The Promised One came. Through his death and resurrection, Jesus crushed the power of death under his heel. The path to victory was painful. Jesus was rejected, betrayed, mocked, beaten, and nailed to a cross to die wreathed in humiliation.
As he cried out a final breath, the earth quaked and the temple’s inner curtain was ripped in two. The thick veil that separated man from the innermost sanctuary of the Most High had been torn down. Jesus created a way for sinful men and women of every nation to bow in faultless purity before the holy throne of God.
Genealogy no longer mattered. All peoples had equal access to become “fellow citizens with the saints and members of the household of God.” (Eph. 2:19)
The rootstock provides nutrients to the scion. The scion produces food in its leaves to send to the rootstock.
The Root of Jesse had become the vine.
Foretold in a garden covenant, whispered on a starry night, shadowed in a thousand sacrifices, promised to a king, the son of God was born to an Israelite virgin. Jesus came to give life.
“I am the true vine,” Jesus exclaimed 2000 years ago. “Whoever abides in me and I in him, he it is that bears much fruit.” (Jn. 15: 1, 5) Like a vine nourishes its branches, so the Son of God gives generously to his people: spiritual gifts, freedom from sin, and eternal salvation. Just as nourished branches bear much fruit, so too should the people of God produce a wealth of good deeds through the power of their Savior.
A warning shot was issued in the same breath. “My Father is the vinedresser,” Jesus soberly informed his people. “If anyone does not abide in me he is thrown away like a branch and withers, and the branches are gathered, thrown into the fire, and burned.” (Jn. 15:1, 6) Like the exacting farmer demanding a lush harvest from the grove he meticulously tends, so too the Heavenly Father expects to see spiritual fruit and holy worship manifested in His children.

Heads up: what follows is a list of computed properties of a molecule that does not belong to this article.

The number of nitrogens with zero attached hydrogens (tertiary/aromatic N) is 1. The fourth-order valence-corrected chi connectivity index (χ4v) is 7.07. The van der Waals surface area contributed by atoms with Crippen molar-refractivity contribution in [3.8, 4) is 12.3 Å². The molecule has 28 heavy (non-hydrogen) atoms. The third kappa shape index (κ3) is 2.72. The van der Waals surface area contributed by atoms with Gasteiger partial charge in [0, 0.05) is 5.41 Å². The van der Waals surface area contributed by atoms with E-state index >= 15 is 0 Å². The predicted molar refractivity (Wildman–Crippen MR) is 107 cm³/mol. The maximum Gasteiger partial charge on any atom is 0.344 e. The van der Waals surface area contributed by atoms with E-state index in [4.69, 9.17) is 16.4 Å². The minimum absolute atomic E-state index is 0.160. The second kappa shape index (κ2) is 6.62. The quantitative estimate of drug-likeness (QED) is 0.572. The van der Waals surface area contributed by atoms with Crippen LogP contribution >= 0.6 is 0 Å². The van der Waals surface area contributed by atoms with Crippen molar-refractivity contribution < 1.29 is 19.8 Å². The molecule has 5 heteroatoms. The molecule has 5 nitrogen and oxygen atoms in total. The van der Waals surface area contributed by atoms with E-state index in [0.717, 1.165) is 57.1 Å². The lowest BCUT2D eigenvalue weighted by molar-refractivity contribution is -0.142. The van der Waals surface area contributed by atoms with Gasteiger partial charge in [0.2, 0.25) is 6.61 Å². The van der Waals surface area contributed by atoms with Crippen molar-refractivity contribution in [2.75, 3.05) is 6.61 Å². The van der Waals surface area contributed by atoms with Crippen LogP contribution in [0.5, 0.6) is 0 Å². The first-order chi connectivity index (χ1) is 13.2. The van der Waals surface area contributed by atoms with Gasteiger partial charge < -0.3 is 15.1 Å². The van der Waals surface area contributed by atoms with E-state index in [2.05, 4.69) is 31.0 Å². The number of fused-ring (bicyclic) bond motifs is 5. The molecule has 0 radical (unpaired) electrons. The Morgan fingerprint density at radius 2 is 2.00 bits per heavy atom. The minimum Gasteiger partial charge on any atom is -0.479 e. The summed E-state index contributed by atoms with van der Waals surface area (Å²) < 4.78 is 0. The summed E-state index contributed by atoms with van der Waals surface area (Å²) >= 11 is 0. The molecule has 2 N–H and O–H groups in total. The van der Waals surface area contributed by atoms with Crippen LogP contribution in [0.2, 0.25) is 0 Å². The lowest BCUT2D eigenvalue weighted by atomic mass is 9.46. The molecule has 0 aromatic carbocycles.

Now one complete tree is created. The roots are strong, and the fruit is bountiful.
God will always call a people unto Himself. The root today is the same as it was in the beginning. Christ’s arms nailed open wide welcomed people from all tribes and nations into his purifying embrace. It is a privilege and a blessing to be called a child of God.
Just as God chose the patriarchs of old, God chose you. From the beginning of time, God had your name written on His heart. Welcome to the one family of God!
About the Author:
Heather was an imaginative, competitive tomboy growing up in the city of Miami. She spent many barefoot days with her younger brother hunting dinosaurs, building forts, transforming robots, and sending Barbie on archaeological digs. In 2000, Heather not only married the most handsome man in the church choir, but also graduated with a degree in elementary education from the University of Miami. Now a contented resident of North Carolina, Heather enjoys homeschooling her children, sneaking treats to the pet guinea pigs and rabbits, and stealing dates with her husband at the grocery store (the one place their children never want to go). Heather is the author of “Little Pillars,” a curriculum that teaches preschoolers the doctrines of The Lord’s Prayer, Apostles’ Creed, and 10 Commandments. You can hang out with Heather on Instagram at @Heather Molendyk.